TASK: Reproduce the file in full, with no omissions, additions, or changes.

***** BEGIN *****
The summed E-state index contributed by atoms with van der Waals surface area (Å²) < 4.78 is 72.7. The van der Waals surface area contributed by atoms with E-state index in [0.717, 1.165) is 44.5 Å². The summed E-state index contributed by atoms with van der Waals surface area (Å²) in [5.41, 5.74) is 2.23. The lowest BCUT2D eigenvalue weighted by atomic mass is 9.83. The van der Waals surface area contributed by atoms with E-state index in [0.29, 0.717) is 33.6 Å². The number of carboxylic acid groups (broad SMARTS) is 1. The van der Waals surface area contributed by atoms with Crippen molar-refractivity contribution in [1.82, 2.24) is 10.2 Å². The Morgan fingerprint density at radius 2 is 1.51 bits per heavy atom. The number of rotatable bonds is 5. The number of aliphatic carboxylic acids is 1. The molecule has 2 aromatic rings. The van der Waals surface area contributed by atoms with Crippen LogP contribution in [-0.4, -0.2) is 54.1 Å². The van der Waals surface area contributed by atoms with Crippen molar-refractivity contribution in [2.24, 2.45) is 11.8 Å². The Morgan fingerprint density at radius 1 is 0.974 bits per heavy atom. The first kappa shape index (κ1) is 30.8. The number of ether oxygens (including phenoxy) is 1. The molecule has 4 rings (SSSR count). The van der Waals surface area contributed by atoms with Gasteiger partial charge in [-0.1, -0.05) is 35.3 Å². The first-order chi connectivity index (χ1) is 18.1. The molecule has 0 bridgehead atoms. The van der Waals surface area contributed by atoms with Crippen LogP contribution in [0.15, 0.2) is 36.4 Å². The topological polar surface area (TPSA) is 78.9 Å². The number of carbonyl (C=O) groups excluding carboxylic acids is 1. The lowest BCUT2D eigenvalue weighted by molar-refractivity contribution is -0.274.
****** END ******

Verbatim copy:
The summed E-state index contributed by atoms with van der Waals surface area (Å²) < 4.78 is 72.7. The van der Waals surface area contributed by atoms with E-state index in [0.717, 1.165) is 44.5 Å². The summed E-state index contributed by atoms with van der Waals surface area (Å²) in [5.41, 5.74) is 2.23. The lowest BCUT2D eigenvalue weighted by atomic mass is 9.83. The van der Waals surface area contributed by atoms with E-state index in [0.29, 0.717) is 33.6 Å². The number of carboxylic acid groups (broad SMARTS) is 1. The van der Waals surface area contributed by atoms with Crippen molar-refractivity contribution in [1.82, 2.24) is 10.2 Å². The Morgan fingerprint density at radius 2 is 1.51 bits per heavy atom. The number of rotatable bonds is 5. The number of aliphatic carboxylic acids is 1. The molecule has 2 aromatic rings. The van der Waals surface area contributed by atoms with Crippen LogP contribution in [-0.4, -0.2) is 54.1 Å². The van der Waals surface area contributed by atoms with Crippen molar-refractivity contribution in [2.24, 2.45) is 11.8 Å². The Morgan fingerprint density at radius 1 is 0.974 bits per heavy atom. The first kappa shape index (κ1) is 30.8. The number of ether oxygens (including phenoxy) is 1. The molecule has 4 rings (SSSR count). The van der Waals surface area contributed by atoms with Gasteiger partial charge in [-0.1, -0.05) is 35.3 Å². The first-order chi connectivity index (χ1) is 18.1. The molecule has 0 bridgehead atoms. The van der Waals surface area contributed by atoms with Crippen LogP contribution in [0.15, 0.2) is 36.4 Å². The topological polar surface area (TPSA) is 78.9 Å². The number of carbonyl (C=O) groups excluding carboxylic acids is 1. The lowest BCUT2D eigenvalue weighted by molar-refractivity contribution is -0.274.